Debby - now 'President Furst' - smiled with joy and relief. She was glad she won the election, though she knew that once she had decided to play fair no matter what, she was already the winner.


Ages 3-5

Q. How did Debby's friends feel when they first found out her opponent was putting up a nasty poster?
A. They felt that Debby would have to also if she wanted to win.

Q. How did they feel in the end?
A. They saw that Debby was right, playing fair was the best policy since Wendy's mean posters caused her to lose the election, not win it.

Ages 6-9

Q. Why didn't Debby put up nasty campaign posters once she found out that her opponent was doing that to her?
A. It was tempting to stoop to her opponent's unfair level, but she remembered just in time that God is the one who decides who will be successful and who won't, and that she would only succeed in the end by doing thing's God's way - the fair way.

Q. Should she have still felt that way if she had lost?
A. Ideally, yes. When we do things the good and fair way we should never regret it, and will always win in the long run, even when it isn't the way we expected. For instance, maybe being president wouldn't have been good for her for some reason, or the experience of losing would give her a tool to help her succeed at more important things later in life.

Ages 10 and Up

Q. Why does it sometimes appear that nasty people get ahead, and the nice guys finish last?
A. This question is as old as mankind itself and there are no simple answers. However, one important thing to remember is that we humans view events from a very limited perspective. From a spiritual perspective, a worldly success that comes at the expense of one's higher values is a net loss. Conversely, we spiritually 'succeed' by choosing to act according to proper values whatever situation we find ourselves. We each have a very real and immortal part of ourselves that will experience in a powerful way each and every one of our spiritual successes and failures.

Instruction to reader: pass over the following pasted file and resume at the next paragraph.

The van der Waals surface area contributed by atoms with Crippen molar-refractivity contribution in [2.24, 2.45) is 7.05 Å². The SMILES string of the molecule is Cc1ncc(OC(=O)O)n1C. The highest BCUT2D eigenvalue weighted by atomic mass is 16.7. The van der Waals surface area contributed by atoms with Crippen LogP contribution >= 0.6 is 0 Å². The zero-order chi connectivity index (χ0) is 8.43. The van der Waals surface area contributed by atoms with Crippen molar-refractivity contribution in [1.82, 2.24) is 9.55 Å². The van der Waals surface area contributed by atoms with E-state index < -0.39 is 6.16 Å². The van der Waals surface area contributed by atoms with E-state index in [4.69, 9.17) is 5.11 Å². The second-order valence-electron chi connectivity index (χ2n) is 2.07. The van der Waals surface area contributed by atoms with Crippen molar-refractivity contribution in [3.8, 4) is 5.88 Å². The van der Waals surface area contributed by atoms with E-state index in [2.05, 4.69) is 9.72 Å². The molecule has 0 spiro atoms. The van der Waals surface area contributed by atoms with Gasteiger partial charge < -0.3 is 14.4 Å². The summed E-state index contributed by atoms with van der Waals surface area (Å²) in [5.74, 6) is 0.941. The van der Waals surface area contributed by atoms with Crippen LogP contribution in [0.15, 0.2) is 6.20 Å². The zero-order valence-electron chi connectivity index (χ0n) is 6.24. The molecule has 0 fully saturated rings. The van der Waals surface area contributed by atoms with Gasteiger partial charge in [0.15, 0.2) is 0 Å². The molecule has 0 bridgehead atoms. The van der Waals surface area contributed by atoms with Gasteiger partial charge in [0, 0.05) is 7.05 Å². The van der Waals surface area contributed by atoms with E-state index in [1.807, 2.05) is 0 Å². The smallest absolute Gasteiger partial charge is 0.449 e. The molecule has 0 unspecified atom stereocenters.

Q. Is it ever justified to not 'play fair?'
A. No, but we must be sure we understand what fair really is, because sometimes it is different than we might imagine. That's why we have the Torah. It is God's unbiased definitions of fairness, and instructions how to apply them in every conceivable situation. It is comforting and empowering to know that when we act according to the Torah's instructions, we are acting in the fairest and most ethical manner possible.